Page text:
Nonprofit hospitals: Demonstrate real community health benefits or lose your tax exemption

tax-exempt hospitalsI’ve been pushing for many years for greater scrutiny of the tax-exempt status of not-for-profit hospitals. Now comes a comprehensive look at the tragedy of this situation from Dan Diamond of Politico. Here are a few facts from Diamond’s extensive analysis:

  • 7 of the top 10 most profitable hospitals in America are not-for-profit
  • Since the passage of the Affordable Care Act, hospitals have been provided with more than 20 million new paying customers
  • From 2013 to 2015, revenue at the top 7 hospitals, as ranked by U.S. News and World Report, jumped 15 percent
  • Over the same period, charity care at those hospitals—free treatment for low-income patients—dropped 35 percent

In other words, the big hospitals are reaping hundreds of millions of dollars in new revenue, and they’re keeping the money.

Nonprofits define what is “community benefit”

If you’re a nonprofit hospital, you’re also benefiting from some major tax exemptions, primarily property tax exemptions. By law, nonprofit hospitals are supposed to use the dollars they get from such tax breaks to benefit the health of their communities. But, because of weak laws and weak law enforcement, not-for-profit hospitals are essentially allowed to define what community benefit means themselves.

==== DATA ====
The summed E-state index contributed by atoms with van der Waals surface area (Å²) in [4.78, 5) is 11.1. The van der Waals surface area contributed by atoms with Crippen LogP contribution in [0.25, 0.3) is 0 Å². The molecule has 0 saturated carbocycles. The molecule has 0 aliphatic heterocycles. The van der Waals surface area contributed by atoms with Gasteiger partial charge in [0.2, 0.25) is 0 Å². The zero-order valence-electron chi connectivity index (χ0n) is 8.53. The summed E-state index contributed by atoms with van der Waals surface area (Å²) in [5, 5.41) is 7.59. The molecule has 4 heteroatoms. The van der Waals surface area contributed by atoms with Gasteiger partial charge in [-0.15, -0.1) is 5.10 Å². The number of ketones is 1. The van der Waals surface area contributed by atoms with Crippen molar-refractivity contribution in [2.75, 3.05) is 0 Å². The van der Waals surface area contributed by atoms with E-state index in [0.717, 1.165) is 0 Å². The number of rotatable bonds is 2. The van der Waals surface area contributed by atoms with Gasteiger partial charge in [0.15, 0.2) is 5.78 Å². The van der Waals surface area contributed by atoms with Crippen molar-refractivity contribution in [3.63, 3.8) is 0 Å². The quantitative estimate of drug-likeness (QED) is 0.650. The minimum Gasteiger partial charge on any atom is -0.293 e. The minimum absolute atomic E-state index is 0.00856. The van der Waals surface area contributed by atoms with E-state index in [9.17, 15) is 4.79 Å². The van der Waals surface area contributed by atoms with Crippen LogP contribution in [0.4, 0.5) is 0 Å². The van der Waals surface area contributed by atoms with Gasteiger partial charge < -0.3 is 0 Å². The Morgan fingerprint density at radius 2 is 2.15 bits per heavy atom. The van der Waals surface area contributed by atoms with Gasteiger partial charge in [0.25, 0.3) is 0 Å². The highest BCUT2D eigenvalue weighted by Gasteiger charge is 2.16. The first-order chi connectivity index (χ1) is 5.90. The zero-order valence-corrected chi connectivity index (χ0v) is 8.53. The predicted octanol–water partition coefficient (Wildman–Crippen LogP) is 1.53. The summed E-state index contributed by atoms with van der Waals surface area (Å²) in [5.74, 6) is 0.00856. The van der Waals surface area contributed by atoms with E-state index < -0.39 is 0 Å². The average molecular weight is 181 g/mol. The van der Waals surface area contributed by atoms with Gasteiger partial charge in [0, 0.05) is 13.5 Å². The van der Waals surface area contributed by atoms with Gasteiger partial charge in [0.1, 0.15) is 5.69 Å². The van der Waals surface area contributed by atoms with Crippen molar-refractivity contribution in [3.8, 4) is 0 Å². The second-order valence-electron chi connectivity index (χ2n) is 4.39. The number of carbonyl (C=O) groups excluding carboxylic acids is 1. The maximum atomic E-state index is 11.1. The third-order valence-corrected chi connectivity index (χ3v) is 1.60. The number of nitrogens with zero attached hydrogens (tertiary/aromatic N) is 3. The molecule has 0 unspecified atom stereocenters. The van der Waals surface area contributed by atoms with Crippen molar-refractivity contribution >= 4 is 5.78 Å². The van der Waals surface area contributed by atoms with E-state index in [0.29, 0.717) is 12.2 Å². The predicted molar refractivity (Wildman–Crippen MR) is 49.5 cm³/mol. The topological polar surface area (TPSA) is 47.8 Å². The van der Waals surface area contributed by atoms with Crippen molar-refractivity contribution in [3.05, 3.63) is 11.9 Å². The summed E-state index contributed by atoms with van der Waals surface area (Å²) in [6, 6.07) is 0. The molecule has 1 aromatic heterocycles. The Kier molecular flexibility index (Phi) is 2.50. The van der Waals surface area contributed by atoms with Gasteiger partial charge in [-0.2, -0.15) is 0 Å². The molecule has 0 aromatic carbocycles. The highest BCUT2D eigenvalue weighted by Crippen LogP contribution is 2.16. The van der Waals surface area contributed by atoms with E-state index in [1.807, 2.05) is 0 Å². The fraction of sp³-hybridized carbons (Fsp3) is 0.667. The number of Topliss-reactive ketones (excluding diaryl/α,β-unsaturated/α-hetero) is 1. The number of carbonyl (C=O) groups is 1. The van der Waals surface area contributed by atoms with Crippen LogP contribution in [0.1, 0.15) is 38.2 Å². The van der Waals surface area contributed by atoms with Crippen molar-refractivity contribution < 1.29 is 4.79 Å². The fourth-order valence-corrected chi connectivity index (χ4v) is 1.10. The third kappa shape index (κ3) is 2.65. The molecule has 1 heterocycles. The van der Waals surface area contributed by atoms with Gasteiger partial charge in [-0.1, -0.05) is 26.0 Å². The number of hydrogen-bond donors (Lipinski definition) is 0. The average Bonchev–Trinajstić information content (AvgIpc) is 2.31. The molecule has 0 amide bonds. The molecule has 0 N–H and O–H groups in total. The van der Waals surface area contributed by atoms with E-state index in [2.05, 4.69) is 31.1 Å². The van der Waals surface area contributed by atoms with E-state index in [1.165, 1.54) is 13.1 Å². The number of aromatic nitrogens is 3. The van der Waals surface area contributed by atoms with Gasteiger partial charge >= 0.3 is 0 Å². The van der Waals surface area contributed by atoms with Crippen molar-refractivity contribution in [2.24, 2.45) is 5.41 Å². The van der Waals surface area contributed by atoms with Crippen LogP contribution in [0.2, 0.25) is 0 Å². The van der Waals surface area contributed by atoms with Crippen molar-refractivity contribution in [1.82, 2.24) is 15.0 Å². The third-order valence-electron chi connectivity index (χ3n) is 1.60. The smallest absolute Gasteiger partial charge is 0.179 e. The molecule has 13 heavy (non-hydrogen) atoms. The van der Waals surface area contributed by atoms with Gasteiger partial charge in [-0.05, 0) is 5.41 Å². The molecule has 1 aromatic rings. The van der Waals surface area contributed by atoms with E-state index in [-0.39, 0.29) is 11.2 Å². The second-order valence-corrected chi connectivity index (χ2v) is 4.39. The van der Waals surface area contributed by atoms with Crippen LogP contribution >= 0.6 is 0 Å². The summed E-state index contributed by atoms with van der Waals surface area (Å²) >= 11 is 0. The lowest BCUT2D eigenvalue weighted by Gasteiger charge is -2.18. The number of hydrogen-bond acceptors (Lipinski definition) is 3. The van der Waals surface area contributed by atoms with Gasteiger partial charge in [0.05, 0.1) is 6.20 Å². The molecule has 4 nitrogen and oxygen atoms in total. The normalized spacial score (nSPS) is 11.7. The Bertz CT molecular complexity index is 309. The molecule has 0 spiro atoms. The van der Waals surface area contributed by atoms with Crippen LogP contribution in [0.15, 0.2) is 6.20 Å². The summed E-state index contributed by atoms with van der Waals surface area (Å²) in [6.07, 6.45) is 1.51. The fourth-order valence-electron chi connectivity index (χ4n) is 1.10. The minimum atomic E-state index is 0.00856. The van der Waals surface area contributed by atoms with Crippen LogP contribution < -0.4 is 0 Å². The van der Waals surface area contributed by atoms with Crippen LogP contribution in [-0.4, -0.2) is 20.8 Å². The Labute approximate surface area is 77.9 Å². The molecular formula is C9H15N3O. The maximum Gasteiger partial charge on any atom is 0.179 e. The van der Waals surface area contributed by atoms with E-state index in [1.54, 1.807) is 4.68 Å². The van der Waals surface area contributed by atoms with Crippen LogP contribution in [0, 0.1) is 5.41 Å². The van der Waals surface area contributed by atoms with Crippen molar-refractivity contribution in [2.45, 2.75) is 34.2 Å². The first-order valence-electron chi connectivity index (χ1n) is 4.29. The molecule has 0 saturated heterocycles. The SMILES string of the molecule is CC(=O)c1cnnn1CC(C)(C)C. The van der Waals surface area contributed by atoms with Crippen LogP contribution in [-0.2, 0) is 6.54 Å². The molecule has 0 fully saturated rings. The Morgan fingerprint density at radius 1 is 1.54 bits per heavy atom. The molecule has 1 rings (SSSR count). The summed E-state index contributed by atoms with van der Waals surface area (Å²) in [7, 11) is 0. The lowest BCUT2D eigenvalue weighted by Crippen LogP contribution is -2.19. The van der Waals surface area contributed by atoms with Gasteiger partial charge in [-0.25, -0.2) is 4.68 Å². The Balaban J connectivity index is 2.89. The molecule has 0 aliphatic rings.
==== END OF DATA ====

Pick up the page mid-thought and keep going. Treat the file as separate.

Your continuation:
As Charles Idelson of labor union National Nurses United observes, “Hospital staff are going to a marathon and handing out water bottles, and the hospital is calling it a community benefit.”

Hospitals provide jobs, but neglect neighborhoods

Hospitals, of course, point to the fact that they are job creators. Many are the largest employers in their communities. While admirable—and the source of their political power—that’s not their mission. Their mission is to improve population health.

Take a look at some of the neighborhoods in which many of these large, urban hospital systems are located and tell me how you think the hospitals are doing at achieving community health. You can see the decay with the naked eye. If hospitals wanted to improve community health, they could address the social and environment ills of their neighborhoods—homelessness, poverty, hunger, transportation—instead of providing an emergency oxygen tank to the local country club.

As David Williams, president of the Taxpayers Protection Alliance observes,

the way forward for healthcare reform may be uncertain, [but] it is certain that the system needs dramatic reform. … It is right to demand that institutions that enjoy favorable government treatment are held accountable to high standards. Nonprofit hospitals should be no different, and the question should be asked why they receive preferential treatment.

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